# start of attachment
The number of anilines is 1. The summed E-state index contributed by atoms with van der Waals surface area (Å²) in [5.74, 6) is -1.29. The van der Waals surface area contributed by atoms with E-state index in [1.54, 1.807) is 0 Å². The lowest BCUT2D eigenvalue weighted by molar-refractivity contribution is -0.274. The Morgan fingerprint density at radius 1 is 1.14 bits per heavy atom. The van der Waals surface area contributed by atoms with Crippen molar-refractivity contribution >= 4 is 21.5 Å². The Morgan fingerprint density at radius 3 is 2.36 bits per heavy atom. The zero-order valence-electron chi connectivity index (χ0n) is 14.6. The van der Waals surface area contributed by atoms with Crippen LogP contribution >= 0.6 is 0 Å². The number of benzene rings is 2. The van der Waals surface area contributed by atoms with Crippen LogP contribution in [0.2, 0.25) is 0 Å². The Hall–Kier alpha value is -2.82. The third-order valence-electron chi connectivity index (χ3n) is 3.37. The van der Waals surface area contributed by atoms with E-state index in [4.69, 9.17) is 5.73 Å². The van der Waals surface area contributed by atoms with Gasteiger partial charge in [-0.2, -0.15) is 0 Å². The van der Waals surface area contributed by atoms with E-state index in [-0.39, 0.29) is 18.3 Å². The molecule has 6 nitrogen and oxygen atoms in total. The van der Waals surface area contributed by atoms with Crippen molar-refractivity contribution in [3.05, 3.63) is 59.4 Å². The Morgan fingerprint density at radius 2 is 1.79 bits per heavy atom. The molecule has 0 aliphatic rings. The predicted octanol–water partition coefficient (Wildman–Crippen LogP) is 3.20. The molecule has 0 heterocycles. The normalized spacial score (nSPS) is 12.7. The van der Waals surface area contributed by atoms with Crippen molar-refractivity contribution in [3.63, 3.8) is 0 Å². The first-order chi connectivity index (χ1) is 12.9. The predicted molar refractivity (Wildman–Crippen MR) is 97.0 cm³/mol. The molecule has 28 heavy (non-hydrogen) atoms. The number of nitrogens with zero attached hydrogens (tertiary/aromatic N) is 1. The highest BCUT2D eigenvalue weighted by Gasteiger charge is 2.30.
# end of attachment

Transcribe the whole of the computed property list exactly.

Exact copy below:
The number of anilines is 1. The summed E-state index contributed by atoms with van der Waals surface area (Å²) in [5.74, 6) is -1.29. The van der Waals surface area contributed by atoms with E-state index in [1.54, 1.807) is 0 Å². The lowest BCUT2D eigenvalue weighted by molar-refractivity contribution is -0.274. The Morgan fingerprint density at radius 1 is 1.14 bits per heavy atom. The van der Waals surface area contributed by atoms with Crippen molar-refractivity contribution >= 4 is 21.5 Å². The Morgan fingerprint density at radius 3 is 2.36 bits per heavy atom. The zero-order valence-electron chi connectivity index (χ0n) is 14.6. The van der Waals surface area contributed by atoms with Crippen LogP contribution >= 0.6 is 0 Å². The number of benzene rings is 2. The van der Waals surface area contributed by atoms with Crippen LogP contribution in [0.2, 0.25) is 0 Å². The Hall–Kier alpha value is -2.82. The third-order valence-electron chi connectivity index (χ3n) is 3.37. The van der Waals surface area contributed by atoms with E-state index in [4.69, 9.17) is 5.73 Å². The van der Waals surface area contributed by atoms with Gasteiger partial charge in [-0.2, -0.15) is 0 Å². The van der Waals surface area contributed by atoms with E-state index in [-0.39, 0.29) is 18.3 Å². The molecule has 6 nitrogen and oxygen atoms in total. The van der Waals surface area contributed by atoms with Crippen molar-refractivity contribution in [3.05, 3.63) is 59.4 Å². The Morgan fingerprint density at radius 2 is 1.79 bits per heavy atom. The molecule has 0 aliphatic rings. The predicted octanol–water partition coefficient (Wildman–Crippen LogP) is 3.20. The molecule has 0 heterocycles. The normalized spacial score (nSPS) is 12.7. The van der Waals surface area contributed by atoms with Crippen molar-refractivity contribution in [3.63, 3.8) is 0 Å². The first-order chi connectivity index (χ1) is 12.9. The predicted molar refractivity (Wildman–Crippen MR) is 97.0 cm³/mol. The molecule has 28 heavy (non-hydrogen) atoms. The number of nitrogens with zero attached hydrogens (tertiary/aromatic N) is 1. The highest BCUT2D eigenvalue weighted by Gasteiger charge is 2.30.